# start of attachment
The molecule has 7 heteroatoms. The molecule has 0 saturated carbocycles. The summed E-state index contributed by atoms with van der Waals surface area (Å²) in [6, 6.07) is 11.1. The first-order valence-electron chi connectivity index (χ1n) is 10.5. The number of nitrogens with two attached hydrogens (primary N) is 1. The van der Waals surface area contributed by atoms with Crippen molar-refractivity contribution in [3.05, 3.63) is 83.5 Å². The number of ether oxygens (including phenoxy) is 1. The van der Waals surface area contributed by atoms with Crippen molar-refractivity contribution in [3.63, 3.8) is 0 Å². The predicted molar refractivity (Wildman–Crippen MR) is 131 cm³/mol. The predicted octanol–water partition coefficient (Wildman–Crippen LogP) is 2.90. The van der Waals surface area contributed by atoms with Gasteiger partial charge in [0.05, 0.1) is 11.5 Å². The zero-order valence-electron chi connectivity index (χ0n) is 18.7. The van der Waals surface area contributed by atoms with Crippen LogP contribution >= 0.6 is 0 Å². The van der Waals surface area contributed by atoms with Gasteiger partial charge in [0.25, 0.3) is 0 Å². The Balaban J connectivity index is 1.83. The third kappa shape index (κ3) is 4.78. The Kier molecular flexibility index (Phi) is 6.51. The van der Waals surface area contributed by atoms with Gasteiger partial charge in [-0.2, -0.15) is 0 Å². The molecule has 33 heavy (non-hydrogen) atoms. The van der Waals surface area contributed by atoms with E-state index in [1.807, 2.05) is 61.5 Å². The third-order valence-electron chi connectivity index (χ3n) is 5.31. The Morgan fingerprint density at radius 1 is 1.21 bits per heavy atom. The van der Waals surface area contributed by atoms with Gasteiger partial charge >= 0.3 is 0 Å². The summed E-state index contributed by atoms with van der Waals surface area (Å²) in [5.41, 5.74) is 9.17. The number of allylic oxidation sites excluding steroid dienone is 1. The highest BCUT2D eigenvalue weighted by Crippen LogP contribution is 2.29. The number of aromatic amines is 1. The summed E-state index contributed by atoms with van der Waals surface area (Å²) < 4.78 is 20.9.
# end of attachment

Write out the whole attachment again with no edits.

The molecule has 7 heteroatoms. The molecule has 0 saturated carbocycles. The summed E-state index contributed by atoms with van der Waals surface area (Å²) in [6, 6.07) is 11.1. The first-order valence-electron chi connectivity index (χ1n) is 10.5. The number of nitrogens with two attached hydrogens (primary N) is 1. The van der Waals surface area contributed by atoms with Crippen molar-refractivity contribution in [3.05, 3.63) is 83.5 Å². The number of ether oxygens (including phenoxy) is 1. The van der Waals surface area contributed by atoms with Crippen molar-refractivity contribution in [3.63, 3.8) is 0 Å². The predicted molar refractivity (Wildman–Crippen MR) is 131 cm³/mol. The predicted octanol–water partition coefficient (Wildman–Crippen LogP) is 2.90. The van der Waals surface area contributed by atoms with Gasteiger partial charge in [0.05, 0.1) is 11.5 Å². The zero-order valence-electron chi connectivity index (χ0n) is 18.7. The van der Waals surface area contributed by atoms with Crippen LogP contribution >= 0.6 is 0 Å². The van der Waals surface area contributed by atoms with Gasteiger partial charge in [0.25, 0.3) is 0 Å². The Balaban J connectivity index is 1.83. The third kappa shape index (κ3) is 4.78. The Kier molecular flexibility index (Phi) is 6.51. The van der Waals surface area contributed by atoms with Gasteiger partial charge in [-0.2, -0.15) is 0 Å². The molecule has 33 heavy (non-hydrogen) atoms. The van der Waals surface area contributed by atoms with E-state index in [1.807, 2.05) is 61.5 Å². The third-order valence-electron chi connectivity index (χ3n) is 5.31. The Morgan fingerprint density at radius 1 is 1.21 bits per heavy atom. The van der Waals surface area contributed by atoms with Gasteiger partial charge >= 0.3 is 0 Å². The summed E-state index contributed by atoms with van der Waals surface area (Å²) in [5.41, 5.74) is 9.17. The number of allylic oxidation sites excluding steroid dienone is 1. The highest BCUT2D eigenvalue weighted by Crippen LogP contribution is 2.29. The number of aromatic amines is 1. The summed E-state index contributed by atoms with van der Waals surface area (Å²) < 4.78 is 20.9.